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The importance of a strong launch line-up
Written by James Hobbs

The GameCube
Nintendo have never been that good at securing an entirely solid line-up to launch their consoles with. The GameCube is a good example. It launched with 21 games, of varying quality, and suffered from a dearth of titles throughout its lifespan. The only titles that could be regarded as being of higher quality than normal were Waverace: Blue Storm, Rogue Leader, and Super Monkey Ball.

The so-called 'killer titles,' such as The Wind Waker, Smash Bros Melee, Metroid Prime, and others didn't make it to the system in time. The N64 suffered from the same fate - it launched with a frankly pitiful three games, and again suffered from a lack of third-party support. Launch games are important. They set the ball rolling. They provide a first impression of the console and its capabilities. Nobody wants to unpack a shiny new console and feel disappointed when they plug it in and start playing - it'd be like those confusing incidents with Thai ladyboys you always hear about from backpackers.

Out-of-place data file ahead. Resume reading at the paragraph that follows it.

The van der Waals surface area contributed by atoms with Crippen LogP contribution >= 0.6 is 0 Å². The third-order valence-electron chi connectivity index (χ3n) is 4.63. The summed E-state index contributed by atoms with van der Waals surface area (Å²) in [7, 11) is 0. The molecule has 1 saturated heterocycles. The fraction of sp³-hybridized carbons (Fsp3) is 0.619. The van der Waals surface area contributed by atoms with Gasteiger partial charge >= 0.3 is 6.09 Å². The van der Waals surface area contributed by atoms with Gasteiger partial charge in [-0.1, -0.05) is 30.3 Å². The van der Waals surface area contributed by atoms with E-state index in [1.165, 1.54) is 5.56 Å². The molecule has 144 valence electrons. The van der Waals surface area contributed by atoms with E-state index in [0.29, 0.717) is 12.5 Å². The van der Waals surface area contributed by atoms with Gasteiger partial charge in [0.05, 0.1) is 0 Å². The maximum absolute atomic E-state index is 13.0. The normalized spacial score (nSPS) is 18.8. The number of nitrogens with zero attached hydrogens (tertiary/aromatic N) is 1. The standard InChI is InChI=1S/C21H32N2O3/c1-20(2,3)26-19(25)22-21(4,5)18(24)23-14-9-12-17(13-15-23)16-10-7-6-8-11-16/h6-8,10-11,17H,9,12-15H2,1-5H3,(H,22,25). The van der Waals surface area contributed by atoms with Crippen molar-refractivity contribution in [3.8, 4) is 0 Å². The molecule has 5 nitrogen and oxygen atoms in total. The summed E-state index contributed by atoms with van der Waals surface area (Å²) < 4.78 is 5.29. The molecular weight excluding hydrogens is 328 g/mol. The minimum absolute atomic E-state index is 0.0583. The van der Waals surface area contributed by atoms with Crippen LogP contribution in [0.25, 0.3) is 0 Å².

It may be something of a journalism cliché to exhort the wonders of Super Mario 64, but I do it gladly. There may only have been three games launched with the Nintendo 64, but my god you got your moneys worth. No console since then has topped the sheer enamourous quality of Mario 64 with a launch title. Many games are arguably 'better,' but certainly not games that launched with a console. Key franchises are generally locked away and developed on furiously, missing the launch window and coming out months after. With Wii, however, the situation may be slightly different.

I believe that the most important aspects of a console launch line-up are as follows:

  • Diversity

  • Quality

  • Key franchises

The Nintendo 64 certainly had the quality, and to some extent the franchise, but it did not have any diversity. The GameCube had the diversity, but no real defining quality or pre-established franchises. The Playstation 2 had the diversity, and the franchises, but no quality. The list goes on. Historically, no console launch has been a resounding success in terms of filling these criteria, regardless of the amount of units sold.

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